Thursday, April 24, 2008

More FotoFreo...

Apologies in advance for the length of the following. I have been a 'bit' busy of late so only got to some of the shows today...!

First stop was Polixeni Papapetrou at Johnston... I've seen a lot of her work in recent years and have been a bit up and down with it. I was never sure about the child's play images - Mary Ellen Mark and Sally Mann are preferable - but I do like the newer work. It has the play aspect still strongly at it's core but it is much more emotive.

Revisited Burtynsky and Pellegrin at WAMM (how could we not?) and almost baulked at the $5 to go see the show... seems silly in hindsight (security staff have to be paid, etc, etc) but in a town that's notoriously apathetic towards artwork (let alone that which is socially conscious) it felt like a unnecessary wall to work that SHOULD be seen.

Have to admit the the Burtynsky left me a bit cold on the third visit. Maybe I got past the spectacle aspect. There is a problem with the work that is a bit hard to overcome. He has previously commented (in ML or at TED - not sure which) on his apolitical approach to 'documentation' of what he has seen.

It is arguable if that is possible, given the choice to image and show that scene. I need to think it through MUCH more especially when you add in issue of the impossibility of an objective history. It can too easily fall into pure aesthetics and spectacle.

Went to Artsource to see the Hijacked show and have to admit that I liked it being in the hallways. Whilst not optimal for viewing, there was a distinct feeling of a journey. Shen Wei and Amy Stein lived up to their hype - SUPER stars. Have seen a lot of the work before but really enjoyed revisited Graham Miller's work.

Then to FAC and first up, Chen Nong. I have mixed feelings about the work. The concept involves the illustration of one of the most dramatic human endeavours in modern history. The social, cultural, ecological and technological aspects/parameters of the Three Gorges project are truly mind boggling. Ironically enough, Burtynsky has also done work on site and the scale is literally terrifying.

I don't know that much about the artwork itself but had read somewhere that all the clothes that the protagonists are wearing were handmade (!) by Chen - almost a parallel to that which is happening in the background. Given the obvious labour and energy invested into the work I expected 'more' from the resulting images.... I instead found them quite cold and they felt like a really amazing idea half done. That is not to say that don't work - which they do - they just felt less than they might have been.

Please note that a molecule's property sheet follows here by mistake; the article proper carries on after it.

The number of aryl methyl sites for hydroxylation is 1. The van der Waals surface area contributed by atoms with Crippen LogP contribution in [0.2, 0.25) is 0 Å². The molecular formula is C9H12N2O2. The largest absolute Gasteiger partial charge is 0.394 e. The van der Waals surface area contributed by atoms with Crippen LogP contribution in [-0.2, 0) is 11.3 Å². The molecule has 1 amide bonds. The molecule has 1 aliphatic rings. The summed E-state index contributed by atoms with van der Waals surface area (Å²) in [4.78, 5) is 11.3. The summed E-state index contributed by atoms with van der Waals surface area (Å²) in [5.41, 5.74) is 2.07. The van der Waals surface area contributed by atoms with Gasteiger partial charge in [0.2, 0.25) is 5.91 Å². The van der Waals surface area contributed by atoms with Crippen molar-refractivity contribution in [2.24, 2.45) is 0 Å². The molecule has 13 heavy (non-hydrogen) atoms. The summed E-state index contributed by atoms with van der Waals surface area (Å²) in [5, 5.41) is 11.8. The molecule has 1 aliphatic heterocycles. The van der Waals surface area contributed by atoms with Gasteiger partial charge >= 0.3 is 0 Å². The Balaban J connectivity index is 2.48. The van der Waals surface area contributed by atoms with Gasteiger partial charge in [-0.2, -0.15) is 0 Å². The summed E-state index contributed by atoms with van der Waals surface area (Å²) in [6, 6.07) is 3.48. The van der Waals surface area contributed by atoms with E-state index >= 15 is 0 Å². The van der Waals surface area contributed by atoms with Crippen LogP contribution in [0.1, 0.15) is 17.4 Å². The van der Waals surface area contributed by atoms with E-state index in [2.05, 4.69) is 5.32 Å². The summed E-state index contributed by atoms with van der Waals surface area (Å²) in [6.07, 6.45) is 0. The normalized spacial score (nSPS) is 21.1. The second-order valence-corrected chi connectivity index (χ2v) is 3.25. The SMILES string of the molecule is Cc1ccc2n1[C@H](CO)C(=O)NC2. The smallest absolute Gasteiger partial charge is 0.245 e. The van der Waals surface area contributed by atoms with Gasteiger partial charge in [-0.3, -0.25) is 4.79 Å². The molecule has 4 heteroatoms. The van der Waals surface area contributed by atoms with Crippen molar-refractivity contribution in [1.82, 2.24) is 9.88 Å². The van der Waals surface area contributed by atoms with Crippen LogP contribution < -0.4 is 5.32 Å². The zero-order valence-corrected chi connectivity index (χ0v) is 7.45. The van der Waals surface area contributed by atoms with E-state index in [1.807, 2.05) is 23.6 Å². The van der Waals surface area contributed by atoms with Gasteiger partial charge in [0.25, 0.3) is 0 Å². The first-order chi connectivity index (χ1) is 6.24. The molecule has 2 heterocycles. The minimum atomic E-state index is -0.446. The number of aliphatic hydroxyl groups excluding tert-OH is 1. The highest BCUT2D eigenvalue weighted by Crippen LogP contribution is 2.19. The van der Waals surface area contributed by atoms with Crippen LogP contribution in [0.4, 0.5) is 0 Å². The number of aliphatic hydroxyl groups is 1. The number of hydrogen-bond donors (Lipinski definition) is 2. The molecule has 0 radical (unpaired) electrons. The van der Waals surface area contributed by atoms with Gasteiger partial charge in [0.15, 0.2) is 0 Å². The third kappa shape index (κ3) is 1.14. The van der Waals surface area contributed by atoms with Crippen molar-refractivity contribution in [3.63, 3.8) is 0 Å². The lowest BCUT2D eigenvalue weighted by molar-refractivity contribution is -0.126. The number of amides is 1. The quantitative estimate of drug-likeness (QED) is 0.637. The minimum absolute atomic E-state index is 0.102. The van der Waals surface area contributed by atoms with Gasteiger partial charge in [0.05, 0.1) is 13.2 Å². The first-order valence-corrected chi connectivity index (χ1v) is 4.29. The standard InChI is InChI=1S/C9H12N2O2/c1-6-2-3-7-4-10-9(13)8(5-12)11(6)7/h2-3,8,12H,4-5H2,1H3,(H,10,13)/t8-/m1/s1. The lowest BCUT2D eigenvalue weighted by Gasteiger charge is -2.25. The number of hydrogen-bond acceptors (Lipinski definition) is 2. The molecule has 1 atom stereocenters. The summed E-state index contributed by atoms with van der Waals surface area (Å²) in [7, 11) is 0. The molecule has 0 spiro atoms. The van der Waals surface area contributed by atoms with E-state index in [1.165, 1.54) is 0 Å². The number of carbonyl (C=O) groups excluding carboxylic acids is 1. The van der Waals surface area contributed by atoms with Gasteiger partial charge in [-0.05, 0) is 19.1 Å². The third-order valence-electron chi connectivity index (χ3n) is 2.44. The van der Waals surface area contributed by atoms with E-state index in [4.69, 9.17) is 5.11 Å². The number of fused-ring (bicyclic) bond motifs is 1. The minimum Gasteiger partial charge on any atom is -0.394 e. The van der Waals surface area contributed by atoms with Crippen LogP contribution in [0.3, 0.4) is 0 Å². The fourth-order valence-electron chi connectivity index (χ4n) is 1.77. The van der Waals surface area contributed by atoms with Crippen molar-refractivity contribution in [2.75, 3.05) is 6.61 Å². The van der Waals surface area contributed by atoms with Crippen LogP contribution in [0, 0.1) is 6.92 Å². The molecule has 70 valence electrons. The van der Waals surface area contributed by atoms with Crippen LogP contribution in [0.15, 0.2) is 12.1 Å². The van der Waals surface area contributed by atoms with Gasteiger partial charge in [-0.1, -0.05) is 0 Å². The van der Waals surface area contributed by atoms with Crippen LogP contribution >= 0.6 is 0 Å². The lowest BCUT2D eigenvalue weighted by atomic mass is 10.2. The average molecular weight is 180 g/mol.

Marian Drew on the other hand lived up to and exceeded her hype. The crow and the lemon is one of the few images I've seen in recent years where I might open my (very) anorexic wallet. There are all these interesting ideas in there. The still lifes they emulate were often illustrations of bounty and wealth (think Pheasant, Hare, Cornucopia) yet that which is imaged is often 'second' class (crow, bat, pelican) or even a 'pest'. They are (I read this somewhere too) roadkill that she has collected, cleaned and paid tribute to in their personal vistas. One image that was unfortunately not included contained a small kangaroo/wallaby which illustrates this perfectly. Her book was nowhere to be found which is a must buy for those interested in the work.

Not sure about Christophe Bourguedieu's work. I had (again?) expectations and was a bit let down. This might be image fatigue but they 'felt' like a lot of other work I have seen... that is, with a few exceptions. There seems to be some mask that you can lie over an image (maybe an idea for a Photoshop action?) that says 'this light', 'that expression', 'this amount and type of clothing' and 'this composition'. The only variance seems to be the 'freakishness' of what is imaged. Some of this is very evident when you go through Hijacked as well.

We all suffer from a dependence on subject/object but it is ultimately a quagmire that can end badly.

Last call was Hayden Fowler upstairs at FAC. I really enjoyed this show. There are interesting ideas of resurrection, branding (the location of the 'performance') and identity - collective and personal. I was born in New Zealand and can relate to the Huia - particularly it's feathers - as a symbol. There is an interesting dynamic in New Zealand when it comes to 'ownership' and 'rights' to use certain motifs. One classic example of this are bone/pounamu carvings - a very personal object that is gifted and not something you buy for yourself.

An artist called Dick Frizzell has played with these ideas extensively and this short piece makes for interesting reading.

See also:
Roger Ballen @ AGWA
FotoFreo Part 01
Jodi Bieber @ Moores

No comments: